Saturday, February 28, 2009


If you're not familiar with Sleuthfest, it's the annual writers' conference sponsored by the Florida chapter of the Mystery Writers of America. This year's event is being held in Deerfield Beach, a stone's throw from my home so how could I not attend? Not to mention this year's Guests of Honor are two of my favorite writers, John Hart and Brad Meltzer, along with 220+ mystery writers, agents, editors and readers.

While the conference is geared towards writers, there are plenty of panels that fans would enjoy as well. My first panel of the day was something called "How to Read Like a Writer" and featured authors Vicki Hendricks, Caro Soles and Susan Froetchel. I found the discussion very interesting and for anyone who has an interest in writing, there was lots of good advice offered. Susan talked about outlining someone else's novel as a good exercise in how it works. Vicki talked about her experience studying with James Hall. He had her use a novel as a model to writer her own. She used The Postman Always Rings Twice and noted things like the number of chapters, pages per chapter, when characters were introduced, and so forth. It must have paid off because one of her reviews said, "Vicki Hendricks is Jim Thompson in a g-string." Finally, all the authors agreed that you should write a book that you'd want to read.

The next panel I attended was the Legal Eagles panel and featured recovering attorneys John Hart and Julie Compton, as well as prosecutor Jerry Sanford, Judge Barbara Levenson and was moderated by retired Judge Miette Burnstein. Hart didn't like his work as a criminal defense attorney, and the breaking point came when he was asked to defend a child molester a few weeks after his first child was born. With the support of his family, he quit his law practice and wrote the multiple-award nominated King of Lies. There was much more from John during his keynote address at lunch, post to follow shortly.

Thursday, February 26, 2009

Maeve Binchy on YouTube

Maeve Binchy has a new book out, Heart and Soul. While the 68 year old isn't well enough to tour, she is savvy enough to use YouTube to discuss her how the world has changed since she started writing:

as well as her new book:

Wednesday, February 25, 2009


The 2008 Agatha Awards will be given for materials first published in the United States by a living author during the calendar year 2008 (January 1-December 31), either in hardcover, as a paperback original, or e-published by an e-publishing firm.

The Agatha Awards honor the "traditional mystery." That is to say, books best typified by the works of Agatha Christie as well as others. The genre is loosely defined as mysteries that:

-contain no explicit sex
-contain no excessive gore or gratuitous violence
-usually feature an amateur detective
-take place in a confined setting and contain characters who know one another

Novels and stories featuring police officers and private detectives may qualify for the awards, but materials generally classified as "hard-boiled" are not appropriate.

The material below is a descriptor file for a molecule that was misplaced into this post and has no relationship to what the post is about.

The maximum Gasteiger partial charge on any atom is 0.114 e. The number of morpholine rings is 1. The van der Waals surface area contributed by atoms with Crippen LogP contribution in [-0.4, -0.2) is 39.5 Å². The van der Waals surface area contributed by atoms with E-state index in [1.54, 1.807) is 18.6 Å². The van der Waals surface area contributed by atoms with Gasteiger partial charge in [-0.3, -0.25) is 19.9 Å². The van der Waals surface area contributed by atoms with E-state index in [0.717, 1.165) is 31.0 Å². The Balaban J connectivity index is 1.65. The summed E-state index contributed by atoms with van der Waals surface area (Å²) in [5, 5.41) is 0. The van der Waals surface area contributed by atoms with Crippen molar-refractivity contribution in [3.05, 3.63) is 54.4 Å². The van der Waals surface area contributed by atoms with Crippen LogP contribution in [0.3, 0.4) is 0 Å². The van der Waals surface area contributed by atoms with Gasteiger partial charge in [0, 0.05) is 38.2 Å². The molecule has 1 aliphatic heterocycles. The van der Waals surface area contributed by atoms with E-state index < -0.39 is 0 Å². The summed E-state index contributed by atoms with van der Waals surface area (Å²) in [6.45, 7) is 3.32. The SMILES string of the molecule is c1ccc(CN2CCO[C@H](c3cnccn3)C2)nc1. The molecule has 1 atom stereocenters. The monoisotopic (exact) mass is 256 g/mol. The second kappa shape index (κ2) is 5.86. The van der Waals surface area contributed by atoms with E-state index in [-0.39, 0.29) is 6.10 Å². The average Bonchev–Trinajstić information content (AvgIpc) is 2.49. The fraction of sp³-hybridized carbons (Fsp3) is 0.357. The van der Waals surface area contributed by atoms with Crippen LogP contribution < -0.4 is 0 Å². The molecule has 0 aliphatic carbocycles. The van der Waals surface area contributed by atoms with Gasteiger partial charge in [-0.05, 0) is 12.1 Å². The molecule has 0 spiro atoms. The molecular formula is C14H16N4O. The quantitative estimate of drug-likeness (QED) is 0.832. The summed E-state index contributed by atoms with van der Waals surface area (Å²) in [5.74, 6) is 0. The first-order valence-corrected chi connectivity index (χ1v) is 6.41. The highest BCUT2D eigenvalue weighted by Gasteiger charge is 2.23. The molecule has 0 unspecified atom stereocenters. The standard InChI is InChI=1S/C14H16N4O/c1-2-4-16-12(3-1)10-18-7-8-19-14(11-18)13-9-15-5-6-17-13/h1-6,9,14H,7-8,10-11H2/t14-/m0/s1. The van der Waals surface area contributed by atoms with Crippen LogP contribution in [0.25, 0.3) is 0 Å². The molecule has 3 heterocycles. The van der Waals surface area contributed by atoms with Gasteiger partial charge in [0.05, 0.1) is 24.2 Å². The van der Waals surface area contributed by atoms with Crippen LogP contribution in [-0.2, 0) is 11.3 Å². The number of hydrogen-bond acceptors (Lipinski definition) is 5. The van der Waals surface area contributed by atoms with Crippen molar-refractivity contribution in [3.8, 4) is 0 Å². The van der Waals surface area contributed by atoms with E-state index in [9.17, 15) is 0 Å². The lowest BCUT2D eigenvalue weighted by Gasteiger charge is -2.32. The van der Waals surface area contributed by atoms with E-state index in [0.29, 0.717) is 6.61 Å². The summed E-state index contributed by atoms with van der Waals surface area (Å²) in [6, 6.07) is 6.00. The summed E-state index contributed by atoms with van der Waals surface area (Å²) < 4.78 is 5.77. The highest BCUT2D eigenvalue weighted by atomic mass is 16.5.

This explains why I haven't read any of the books on this list; in general, I read thrillers, suspense and hardboiled mysteries.

FYI, a ballot listing each category's nominees will be given to all attendees of Malice Domestic 21, which will be held May 1-3, 2009. Attendees will vote by secret ballot, the ballots will be tabulated and the winners will be announced at the 2008 Agatha Awards banquet to be held on Saturday, May 2, 2009.

2008 Agatha Nominees

Best Novel:

Six Geese A-Slaying by Donna Andrews (St. Martin's Minotaur)
A Royal Pain by Rhys Bowen (Penguin Group)
The Cruelest Month by Louise Penny (St. Martin's Press)
Buckingham Palace Gardens by Anne Perry (Random House)
I Shall Not Want by Julia Spencer-Fleming (St. Martin's Minotaur)

Best First Novel:

Through a Glass, Deadly by Sarah Atwell (Berkley Trade)
The Diva Runs Out of Thyme by Krista Davis (Penguin Group)
Pushing Up Daisies by Rosemary Harris (St. Martin's Press)
Death of a Cozy Writer by G.M. Malliet (Midnight Ink)
Paper, Scissors, Death by Joanna Campbell Slan (Midnight Ink)

Best Non-fiction:

African American Mystery Writers: A Historical & Thematic Study by Frankie Y. Bailey (McFarland & Co.)
How to Write Killer Historical Mysteries by Kathy Lynn Emerson (Perseverance Press)
Anthony Boucher, A Bibliography by Jeff Marks (McFarland & Co.)
Edgar Allan Poe: An Illustrated Companion to His Tell-Tale Stories by Dr. Harry Lee Poe (Metro Books)
The Suspicions of Mr. Whitcher by Kate Summerscale (Walker & Co.)

Best Short Story:
"The Night Things Changed" by Dana Cameron, Wolfsbane & Mistletoe (Penguin Group)
"Killing Time" by Jane Cleland, Alfred Hitchock Mystery Magazine - November 2008
"Dangerous Crossing" by Carla Coupe, Chesapeake Crimes 3 (Wildside Press)
"Skull & Cross Examination" by Toni Kelner, Ellery Queen Mystery Magazine - February 2008
"A Nice Old Guy" by Nancy Pickard, Ellery Queen Mystery Magazine - August 2008

Best Children's/Young Adult:

Into the Dark by Peter Abrahams (Harper Collins)
A Thief in the Theater (A Kit Mystery) by Sarah Masters Buckey (American Girl Publishers)
The Crossroads by Chris Grabenstein (Random House Children's Books)
The Great Circus Train Robbery by Nancy Means Wright (Hilliard & Harris)

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